Turning Australia into a republic - a debate that goes back decades - has been reopened by the Labor opposition. Prime Minister Malcolm Turnbull wants the issue delayed until the end of Queen Elizabeth II's reign.
Labor Party leader Bill Shorten, in a pre-delivery text of a speech due Saturday night, said he would offer Australians a vote on whether to become a republic if his center-left party won the next election scheduled for 2019.
Turnbull, who led Australia's Republican Movement before he entered Parliament, visited the 91-year-old queen in London earlier this month. At that time, the premier said he was a "very strong Elizabethan," and would wait until her reign ended.
Australia, like numerous other Commonwealth countries with British colonial origins, has a governor general, Sir Peter Cosgrove - a former Australian army chief of staff - as the Queen's current representative "down under."
In 1975, the issue of whether to drop the monarch as ceremonial head of state and become a republic, came to a head when the then-governor general, Sir John Kerr, sacked Shorten's Labor predecessor Gough Whitlam as prime minister.
Malcolm Fraser, the conservative opposition Liberal Party leader at the time, was appointed interim prime minister until winning an election stipulated by Kerr one month later.
Still controversial but unclear is whether Queen Elizabeth II knew that Kerr was going to dismiss Whitlam's government, and whether Kerr actually had the power to do so.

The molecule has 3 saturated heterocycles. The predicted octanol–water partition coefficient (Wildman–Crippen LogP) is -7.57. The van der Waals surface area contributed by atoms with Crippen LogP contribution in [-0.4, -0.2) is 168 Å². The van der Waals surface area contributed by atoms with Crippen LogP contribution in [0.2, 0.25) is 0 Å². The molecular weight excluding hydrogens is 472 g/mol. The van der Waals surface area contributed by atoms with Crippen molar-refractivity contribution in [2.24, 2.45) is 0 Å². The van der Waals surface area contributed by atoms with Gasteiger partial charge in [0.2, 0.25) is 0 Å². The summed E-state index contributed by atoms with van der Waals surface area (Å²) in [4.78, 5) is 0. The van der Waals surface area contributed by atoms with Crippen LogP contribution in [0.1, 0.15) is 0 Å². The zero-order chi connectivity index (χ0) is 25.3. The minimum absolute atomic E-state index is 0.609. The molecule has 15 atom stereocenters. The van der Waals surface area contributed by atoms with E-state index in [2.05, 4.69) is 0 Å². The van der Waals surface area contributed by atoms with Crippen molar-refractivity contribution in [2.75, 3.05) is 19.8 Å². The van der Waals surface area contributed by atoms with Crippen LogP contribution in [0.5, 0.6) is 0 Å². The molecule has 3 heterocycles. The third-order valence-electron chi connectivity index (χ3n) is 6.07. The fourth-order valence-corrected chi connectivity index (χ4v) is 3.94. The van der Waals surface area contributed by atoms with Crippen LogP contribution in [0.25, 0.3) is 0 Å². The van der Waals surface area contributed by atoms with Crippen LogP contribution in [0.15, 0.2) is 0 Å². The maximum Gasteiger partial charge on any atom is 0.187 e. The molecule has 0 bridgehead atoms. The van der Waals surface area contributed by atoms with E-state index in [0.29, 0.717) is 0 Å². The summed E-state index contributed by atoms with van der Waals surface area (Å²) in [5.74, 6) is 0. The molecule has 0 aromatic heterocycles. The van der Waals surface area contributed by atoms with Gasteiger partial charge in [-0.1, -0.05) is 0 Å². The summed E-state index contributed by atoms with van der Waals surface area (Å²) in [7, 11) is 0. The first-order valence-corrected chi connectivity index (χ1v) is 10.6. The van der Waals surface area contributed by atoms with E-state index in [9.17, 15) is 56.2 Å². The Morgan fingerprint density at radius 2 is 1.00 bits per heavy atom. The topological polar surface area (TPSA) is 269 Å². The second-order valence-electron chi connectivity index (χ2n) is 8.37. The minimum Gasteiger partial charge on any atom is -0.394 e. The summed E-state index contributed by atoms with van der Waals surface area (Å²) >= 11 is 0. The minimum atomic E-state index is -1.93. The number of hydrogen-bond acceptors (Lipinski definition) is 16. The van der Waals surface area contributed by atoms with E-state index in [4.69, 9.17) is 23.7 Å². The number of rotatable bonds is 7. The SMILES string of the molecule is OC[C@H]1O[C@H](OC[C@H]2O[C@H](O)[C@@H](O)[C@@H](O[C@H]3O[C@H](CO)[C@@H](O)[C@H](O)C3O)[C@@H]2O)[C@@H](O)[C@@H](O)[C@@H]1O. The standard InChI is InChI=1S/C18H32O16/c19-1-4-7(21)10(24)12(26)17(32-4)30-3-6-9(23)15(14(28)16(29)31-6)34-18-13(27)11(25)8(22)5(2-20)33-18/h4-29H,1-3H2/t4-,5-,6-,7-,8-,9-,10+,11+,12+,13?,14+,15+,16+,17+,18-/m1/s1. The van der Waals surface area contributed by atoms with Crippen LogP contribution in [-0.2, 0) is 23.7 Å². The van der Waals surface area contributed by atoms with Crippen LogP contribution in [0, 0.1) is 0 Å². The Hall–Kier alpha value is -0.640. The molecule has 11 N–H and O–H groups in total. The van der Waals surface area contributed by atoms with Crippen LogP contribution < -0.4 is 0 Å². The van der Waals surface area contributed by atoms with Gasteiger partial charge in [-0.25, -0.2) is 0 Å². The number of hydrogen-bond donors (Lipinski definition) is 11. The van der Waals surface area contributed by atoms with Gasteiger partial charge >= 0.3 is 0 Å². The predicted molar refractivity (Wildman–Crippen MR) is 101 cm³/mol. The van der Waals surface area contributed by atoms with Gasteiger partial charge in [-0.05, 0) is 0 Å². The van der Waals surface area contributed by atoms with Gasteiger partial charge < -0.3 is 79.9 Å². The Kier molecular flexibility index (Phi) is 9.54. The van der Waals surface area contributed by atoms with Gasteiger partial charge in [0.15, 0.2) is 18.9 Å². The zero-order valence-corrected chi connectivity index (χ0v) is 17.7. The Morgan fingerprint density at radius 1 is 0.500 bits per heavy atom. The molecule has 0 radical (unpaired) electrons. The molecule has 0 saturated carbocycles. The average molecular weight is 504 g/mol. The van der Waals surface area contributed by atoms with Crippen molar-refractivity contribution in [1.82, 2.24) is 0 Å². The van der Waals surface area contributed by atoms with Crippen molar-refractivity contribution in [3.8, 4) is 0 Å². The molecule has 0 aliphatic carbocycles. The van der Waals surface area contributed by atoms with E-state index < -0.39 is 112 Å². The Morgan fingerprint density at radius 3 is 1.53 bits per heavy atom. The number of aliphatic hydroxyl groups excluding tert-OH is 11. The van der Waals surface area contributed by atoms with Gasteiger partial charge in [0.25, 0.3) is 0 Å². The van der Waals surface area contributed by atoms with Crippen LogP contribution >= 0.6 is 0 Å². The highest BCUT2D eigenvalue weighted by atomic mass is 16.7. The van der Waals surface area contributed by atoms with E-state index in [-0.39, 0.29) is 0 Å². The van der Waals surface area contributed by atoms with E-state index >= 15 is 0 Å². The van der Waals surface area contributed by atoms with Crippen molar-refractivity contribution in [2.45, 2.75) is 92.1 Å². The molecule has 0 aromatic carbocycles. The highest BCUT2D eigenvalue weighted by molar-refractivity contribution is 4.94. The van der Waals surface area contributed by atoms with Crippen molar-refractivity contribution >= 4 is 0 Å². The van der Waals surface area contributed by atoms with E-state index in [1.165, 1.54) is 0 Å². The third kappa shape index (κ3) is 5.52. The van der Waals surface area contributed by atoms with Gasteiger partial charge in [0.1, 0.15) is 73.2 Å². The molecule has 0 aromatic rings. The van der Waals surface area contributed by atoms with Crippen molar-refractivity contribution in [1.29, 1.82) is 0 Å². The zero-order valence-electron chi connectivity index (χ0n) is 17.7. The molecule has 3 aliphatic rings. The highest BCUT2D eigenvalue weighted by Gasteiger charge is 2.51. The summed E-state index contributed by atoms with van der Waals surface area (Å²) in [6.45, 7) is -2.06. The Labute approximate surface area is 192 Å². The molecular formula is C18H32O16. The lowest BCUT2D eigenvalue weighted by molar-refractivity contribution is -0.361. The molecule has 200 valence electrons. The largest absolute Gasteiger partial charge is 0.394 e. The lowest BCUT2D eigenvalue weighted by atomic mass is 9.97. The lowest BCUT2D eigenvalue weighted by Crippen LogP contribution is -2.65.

'Yes' likely, says Shorten
Shorten, a former trade union leader, in his text released before adding the Republican Movement on Saturday night, local time, said Australians could "vote for a republic and still respect Queen Elizabeth."
"I believe the answer will probably be 'Yes,' but we will let the people decide," Shorten said, according to quotes by federal broadcasting's ABC News.
"Our head of state should be an Australian," Shorten said.
In 1999, a similar referendum defeated the republican call, 55 to 45 percent.
A diversion from pressing issues?
ABC quoted the current deputy prime minister, Barnaby Joyce, as saying the question "is not what's pressing at the moment."
Australia's public was instead currently preoccupied with living standard issues such as "I cannot afford my power bill," Joyce said.
Shorten said that if his proposed referendum led to a yes vote, a secondary ballot would be held to decide on what form of a republic Australia should become.
As priorities, Shorten has said he wants recognition of indigenous Australians in the vast continental nation's constitution and has floated the idea of extending the term of Parliament from the current three to four years.
Letters still secret
A Whitlam biographer, historian Jenny Hocking, plans to press the Federal Court in Sydney on July 31 to order the release of secret 1975 to 1978 letters between Kerr and the queen held by the National Archives of Australia.
Last week, Hocking told The Associated Press that it amounted to "national humiliation that we have to be even considering asking the queen whether we can look at these key records in our own history."
Under a 1978 deal between the queen's Buckingham Palace and the governor general's office in Australia, those letters are supposed to remain secret until 2027.
Kerr died in 1991 still rejecting in his memoirs media speculation that the United States' Central Intelligence Agency (CIA) called for Whitlam's dismissal over fears his government would have closed a US facility at Pine Gap in Australia's outback.
ipj/rc (AP, dpa)